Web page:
- Totoro
11  Using Arduino / Displays / Re: Dewpoint in F° conversion ? on: March 16, 2013, 02:52:26 pm
Hi GD,
Since your temperature is in celcius, just calculate the dew-point with the temp and humidty values (don't try to convert the humidity). Then just covert the  dew point result to F.
12  Topics / Science and Measurement / Re: ESR meter with Arduino on: January 25, 2013, 01:59:05 pm
Great to hear you got it working!
You mentioned above that you return -1 when millVolts is zero. I wondered why, so I took a look at your code. You have helped me to avoid a bad thing, the potential divide-by-zero bug. Thank you!
- Totoro
13  Topics / Science and Measurement / Re: ESR meter with Arduino on: January 24, 2013, 07:01:20 pm
Sorry, I am just a breadboard/point-to-point/proto-board type. My main need for an ESR meter is to troubleshoot old audio gear and test equipment.

14  Topics / Science and Measurement / Re: ESR meter with Arduino on: January 24, 2013, 05:29:38 pm
First, just to be sure we're on the same wavelength, short pins 1 and 2 on CN1 (on szmeu's schematic) together and put the  device-under-test (DUT) between these shorted pins and ground. For now, just ignore the possibility for a four-wire setup (actually three wire with the circuit from szmeu).
OK, you've done that. Now, with a 30mV pulse across your DUT, you can do the math and you should have approx. 600milliOhms +/- for the DUT. This assumes that at top of the 100 Ohm resistor, R8, (where it connects to the emitter of Q1) you see a 5V pulse.
If that's the case, then you may want to make sure that the oversampling is set up correctly for your device. You may need to change some of the register set stuff in the original code. This stuff...
Refer to the datasheet for your device and the Atmel document that szmeu mentions.
Then again, it could be something simple like the discharge transistor, Q2, is always on. Or you didn't change the value of Vref in the code. You mention the internal ref on your device is 2.56V. In the code it's 1.1.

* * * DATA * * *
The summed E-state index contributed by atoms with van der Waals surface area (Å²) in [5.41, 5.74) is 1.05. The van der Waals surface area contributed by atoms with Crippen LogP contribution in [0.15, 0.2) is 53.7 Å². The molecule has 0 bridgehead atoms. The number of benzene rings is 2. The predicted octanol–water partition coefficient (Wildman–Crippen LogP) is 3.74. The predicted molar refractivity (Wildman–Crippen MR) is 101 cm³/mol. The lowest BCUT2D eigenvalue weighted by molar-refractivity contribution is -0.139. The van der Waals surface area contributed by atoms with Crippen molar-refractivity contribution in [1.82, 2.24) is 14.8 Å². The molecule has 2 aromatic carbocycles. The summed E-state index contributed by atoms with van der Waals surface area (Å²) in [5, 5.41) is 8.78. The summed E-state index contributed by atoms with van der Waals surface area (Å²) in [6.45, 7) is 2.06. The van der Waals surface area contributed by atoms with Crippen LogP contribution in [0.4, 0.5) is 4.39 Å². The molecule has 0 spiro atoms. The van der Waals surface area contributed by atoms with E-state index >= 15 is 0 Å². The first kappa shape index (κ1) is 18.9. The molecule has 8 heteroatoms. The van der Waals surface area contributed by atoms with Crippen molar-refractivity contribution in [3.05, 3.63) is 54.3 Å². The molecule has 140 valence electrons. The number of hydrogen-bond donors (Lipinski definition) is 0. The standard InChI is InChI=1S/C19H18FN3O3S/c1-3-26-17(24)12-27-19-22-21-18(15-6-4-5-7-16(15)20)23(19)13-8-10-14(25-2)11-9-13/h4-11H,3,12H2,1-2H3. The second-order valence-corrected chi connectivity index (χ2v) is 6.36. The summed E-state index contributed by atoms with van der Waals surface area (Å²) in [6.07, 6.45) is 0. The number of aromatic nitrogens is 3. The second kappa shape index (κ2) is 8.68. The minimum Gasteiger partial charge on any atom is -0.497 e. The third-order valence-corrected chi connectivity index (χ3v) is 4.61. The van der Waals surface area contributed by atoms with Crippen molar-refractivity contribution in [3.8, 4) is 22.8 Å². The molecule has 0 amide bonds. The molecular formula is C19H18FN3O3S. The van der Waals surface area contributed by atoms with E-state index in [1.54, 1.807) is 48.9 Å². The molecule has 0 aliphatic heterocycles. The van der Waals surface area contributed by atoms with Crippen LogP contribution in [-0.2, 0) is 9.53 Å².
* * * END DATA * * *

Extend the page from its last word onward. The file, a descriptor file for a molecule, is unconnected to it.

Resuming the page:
This is all just guesses on my part. Maybe you have checked all this stuff. My 2 (euro) cents worth, anyway.
Good luck!
- Totoro
15  Topics / Science and Measurement / Re: ESR meter with Arduino on: January 23, 2013, 06:13:13 pm
I am happy to post my code. You can download it from here.
Just keep in mind, it is a work in progress. As it stands, it works with the 'high-current' resistor in the circuit (the 100 ohm resistor which is actually 110 ohm in my circuit and in my code I refer to this as the low range).
As I mentioned, the schematic I used is the same as szmeu originally posted. (OK, not exactly. I use a 110 ohm resistor, because I had one, and a 10microFarad capacitor, because I had one. Adjust the resistor value accordingly in the code.) The pulse generation part of the circuit as szmeu posted is really elegant and needs no change.
The only change I made is in the display. In my breadboard, I use a three-digit, seven-segment display and have programmed the Arduino drive it. (Adjust the SEG_ON/OFF, DIG_ON/OFF defines as appropriate for your display setup and anode/cathode digit switching transistors.)
I am currently working on getting the 'low-current' mode (the 1000 ohm resistor), what in my code is the high range, to work. That should let me measure higher values of ESR, as szmeu suggested.
Please keep in mind that I am new to micro-controller programming! If you have any questions about the code, I'll try to answer as best I can.
And if you have any suggestions how I can improve, please let me know.
Thanks for your interest.
- Totoro
Pages: [1] 2